Last month, we hosted a screening of the ATV documentary, “Mercury Contamination: Suriname’s Silent Public Health Menace,” produced in cooperation with the Suriname Conservation Foundation and the U.S. Department of State. During the discussion that followed, I was impressed by the ideas and solutions offered by concerned citizens who recognize the real risks mercury poses to the health of Surinamers and the environment. Dialogue among all parties is critical to solving an issue.
The recent events regarding the soccer world and the FIFA governing body
remind us that corruption continues to be a problem worldwide in both the private and public sectors. Corruption affects everyone. In many countries, it is the biggest obstacle to economic and social development. It weakens governments
by undermining democracy and human rights. Corruption diverts funds from public services such as health care, education and sanitation. It discourages foreign investment, which leads to fewer jobs. It gives the advantage to unscrupulous companies at the expense of responsible firms which pay decent salaries and benefits.
Those who are courageous enough to stand against corruption can combat it and make the world a better place. I call on government leaders and others in power to behave responsibly for the greater good of their communities.
Though my wife Lourdes and I greatly enjoy our time in Suriname,
we regret that we likely will not see the completion of the new U.S. Embassy complex which is rising quickly on the corner of Kleine- and Kristalstraats. While I had the honor of christening the building with a bottle of Parbo at the topping out ceremony in April, my successor will get the satisfaction of walking through the door of our fully-finished, state-of-the art chancery.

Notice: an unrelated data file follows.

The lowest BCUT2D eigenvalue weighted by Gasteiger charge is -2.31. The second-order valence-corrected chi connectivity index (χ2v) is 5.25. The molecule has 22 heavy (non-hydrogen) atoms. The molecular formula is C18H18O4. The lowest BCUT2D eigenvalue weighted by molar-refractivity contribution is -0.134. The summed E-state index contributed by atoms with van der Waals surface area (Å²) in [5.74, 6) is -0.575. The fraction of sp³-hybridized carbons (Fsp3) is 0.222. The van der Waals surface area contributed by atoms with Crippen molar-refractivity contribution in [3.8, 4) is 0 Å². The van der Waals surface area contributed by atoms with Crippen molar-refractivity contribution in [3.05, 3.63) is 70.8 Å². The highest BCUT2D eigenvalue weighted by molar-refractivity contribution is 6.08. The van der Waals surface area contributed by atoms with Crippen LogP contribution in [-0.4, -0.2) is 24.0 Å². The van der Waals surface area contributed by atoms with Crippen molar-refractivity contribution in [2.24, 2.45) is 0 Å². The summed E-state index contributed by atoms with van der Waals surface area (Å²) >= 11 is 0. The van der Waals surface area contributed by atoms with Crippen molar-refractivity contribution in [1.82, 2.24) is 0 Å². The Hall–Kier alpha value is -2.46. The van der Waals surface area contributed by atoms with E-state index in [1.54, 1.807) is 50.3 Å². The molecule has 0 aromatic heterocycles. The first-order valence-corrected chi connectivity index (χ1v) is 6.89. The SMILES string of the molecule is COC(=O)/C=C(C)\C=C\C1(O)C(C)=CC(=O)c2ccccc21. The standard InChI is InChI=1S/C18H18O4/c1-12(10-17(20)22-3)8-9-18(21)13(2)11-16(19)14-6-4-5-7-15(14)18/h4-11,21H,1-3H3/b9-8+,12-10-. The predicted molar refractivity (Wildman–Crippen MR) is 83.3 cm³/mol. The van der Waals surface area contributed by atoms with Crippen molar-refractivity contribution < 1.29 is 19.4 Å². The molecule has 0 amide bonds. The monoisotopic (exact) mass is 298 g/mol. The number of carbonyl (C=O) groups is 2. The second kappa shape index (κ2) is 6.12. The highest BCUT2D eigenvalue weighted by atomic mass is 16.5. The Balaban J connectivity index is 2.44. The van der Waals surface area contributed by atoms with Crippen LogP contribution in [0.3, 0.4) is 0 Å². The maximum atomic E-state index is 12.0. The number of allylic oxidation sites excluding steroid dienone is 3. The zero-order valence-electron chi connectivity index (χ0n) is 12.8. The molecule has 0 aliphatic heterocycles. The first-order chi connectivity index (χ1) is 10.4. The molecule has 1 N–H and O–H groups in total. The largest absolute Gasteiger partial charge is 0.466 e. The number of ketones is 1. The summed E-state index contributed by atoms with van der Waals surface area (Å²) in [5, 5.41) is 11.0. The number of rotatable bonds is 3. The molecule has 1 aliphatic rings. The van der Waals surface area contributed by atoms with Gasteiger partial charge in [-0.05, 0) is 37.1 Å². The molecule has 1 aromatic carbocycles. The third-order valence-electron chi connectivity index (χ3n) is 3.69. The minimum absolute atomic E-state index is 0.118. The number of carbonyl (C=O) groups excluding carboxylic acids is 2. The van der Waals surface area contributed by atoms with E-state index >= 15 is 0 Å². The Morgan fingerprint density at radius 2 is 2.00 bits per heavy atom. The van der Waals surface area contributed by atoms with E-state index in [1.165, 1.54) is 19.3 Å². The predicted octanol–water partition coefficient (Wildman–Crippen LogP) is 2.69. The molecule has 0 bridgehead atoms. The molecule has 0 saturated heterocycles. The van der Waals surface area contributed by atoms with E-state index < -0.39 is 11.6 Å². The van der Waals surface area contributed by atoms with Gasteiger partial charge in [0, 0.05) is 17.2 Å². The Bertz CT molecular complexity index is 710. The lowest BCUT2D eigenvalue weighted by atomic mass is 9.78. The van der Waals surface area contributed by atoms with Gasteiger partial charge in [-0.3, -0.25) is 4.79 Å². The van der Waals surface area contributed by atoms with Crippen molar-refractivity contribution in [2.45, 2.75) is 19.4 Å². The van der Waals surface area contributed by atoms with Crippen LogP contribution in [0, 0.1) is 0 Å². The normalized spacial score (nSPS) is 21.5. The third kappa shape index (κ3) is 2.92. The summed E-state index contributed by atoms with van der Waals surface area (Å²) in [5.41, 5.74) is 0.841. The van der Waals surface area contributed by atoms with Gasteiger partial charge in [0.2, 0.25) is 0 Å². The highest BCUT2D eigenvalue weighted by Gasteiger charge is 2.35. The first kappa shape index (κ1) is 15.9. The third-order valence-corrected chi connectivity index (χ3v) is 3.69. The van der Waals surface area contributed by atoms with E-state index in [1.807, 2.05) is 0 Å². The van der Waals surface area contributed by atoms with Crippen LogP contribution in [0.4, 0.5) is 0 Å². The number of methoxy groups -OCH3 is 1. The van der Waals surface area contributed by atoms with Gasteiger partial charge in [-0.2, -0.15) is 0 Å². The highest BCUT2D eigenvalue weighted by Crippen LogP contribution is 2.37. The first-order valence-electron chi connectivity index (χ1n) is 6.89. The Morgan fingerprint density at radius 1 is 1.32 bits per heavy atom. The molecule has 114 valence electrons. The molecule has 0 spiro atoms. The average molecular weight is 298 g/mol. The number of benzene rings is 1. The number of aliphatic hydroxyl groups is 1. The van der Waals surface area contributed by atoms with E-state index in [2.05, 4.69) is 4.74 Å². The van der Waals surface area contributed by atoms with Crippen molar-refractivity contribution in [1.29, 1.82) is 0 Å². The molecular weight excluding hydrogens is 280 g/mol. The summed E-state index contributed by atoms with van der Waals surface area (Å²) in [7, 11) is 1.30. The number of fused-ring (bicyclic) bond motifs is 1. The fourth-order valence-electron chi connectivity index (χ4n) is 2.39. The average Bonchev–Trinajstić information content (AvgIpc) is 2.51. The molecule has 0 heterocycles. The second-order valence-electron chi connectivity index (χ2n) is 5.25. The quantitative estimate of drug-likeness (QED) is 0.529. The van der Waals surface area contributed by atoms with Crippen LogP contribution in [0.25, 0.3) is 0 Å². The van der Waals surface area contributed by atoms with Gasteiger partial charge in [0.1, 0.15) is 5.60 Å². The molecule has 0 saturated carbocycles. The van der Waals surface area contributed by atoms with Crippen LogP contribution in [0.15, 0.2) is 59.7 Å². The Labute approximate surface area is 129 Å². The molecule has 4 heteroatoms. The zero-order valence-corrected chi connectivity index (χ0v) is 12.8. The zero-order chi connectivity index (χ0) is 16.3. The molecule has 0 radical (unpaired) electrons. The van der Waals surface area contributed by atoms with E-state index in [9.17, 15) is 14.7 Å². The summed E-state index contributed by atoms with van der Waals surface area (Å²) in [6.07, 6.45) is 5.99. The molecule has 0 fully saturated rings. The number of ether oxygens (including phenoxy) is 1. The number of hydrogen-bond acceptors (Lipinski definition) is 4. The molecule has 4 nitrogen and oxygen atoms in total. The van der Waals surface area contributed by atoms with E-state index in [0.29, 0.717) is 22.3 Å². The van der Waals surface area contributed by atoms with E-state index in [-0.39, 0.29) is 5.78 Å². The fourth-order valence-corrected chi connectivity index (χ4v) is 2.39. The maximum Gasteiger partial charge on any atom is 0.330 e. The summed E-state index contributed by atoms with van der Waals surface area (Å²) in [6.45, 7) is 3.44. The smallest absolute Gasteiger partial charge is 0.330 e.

Next 4th of July, we hope to not only celebrate the 240th year of America’s independence, but the opening of our new embassy compound. This new facility
will provide a modern, safe, secure, and environmentally-friendly place for embassy personnel and visitors. Since construction began in March 2014, the construction contractor, B.L. Harbert International, LLC, of Birmingham, Alabama, hired more than 1,000 workers, almost all of whom are Surinamers.
The design includes several “green” features, including a green roof, seeded with plants to reduce the amount of heat radiating from the building back into the atmosphere. Once complete, the Embassy will showcase and celebrate the works
of Surinamese and American artists alike demonstrating that art cannot be bound
by the constraints of language or culture but is something felt by all.
I would like to take this opportunity to thank our U.S. Embassy employees and diplomats, as well as all American citizens living in Suriname, for their various contributions to relations between our two countries and to the development
of the economy of Suriname. You serve as a strategic piece in the diplomacy process and the work you do is essential.
I also thank the people and the government of Suriname for your warm hospitality. I am grateful to be serving in a country with such a welcoming,
friendly local population. You helped to make these past three years a wonderful experience for me and for my family. It is an honor to celebrate our nation’s independence with you.
And I’m happy so many of you could be here tonight. The World Cup gave us stiff competition last year. I’m thankful that this year Team America plays on Sunday in the Women’s World Cup final. I hope you will stay and watch our fireworks display.
En ik ben blij dat velen van u vanavond hier zijn. Het WK gaf ons enorme concurrentie vorig jaar. Ik ben dankbaar dat dit jaar Team America op zondag in de vrouwen WK finale speelt. Ik hoop dat u zult blijven en van ons vuurwerk zult genieten.
Please join me in raising your glasses and toasting both the United States and Suriname. Together, may we continue to celebrate both diversity and freedom.
Gelieve samen met mij uw glas te heffen en een toast uit te brengen op zowel de Verenigde Staten als Suriname. Mogen wij samen zowel diversiteit en vrijheid blijven vieren.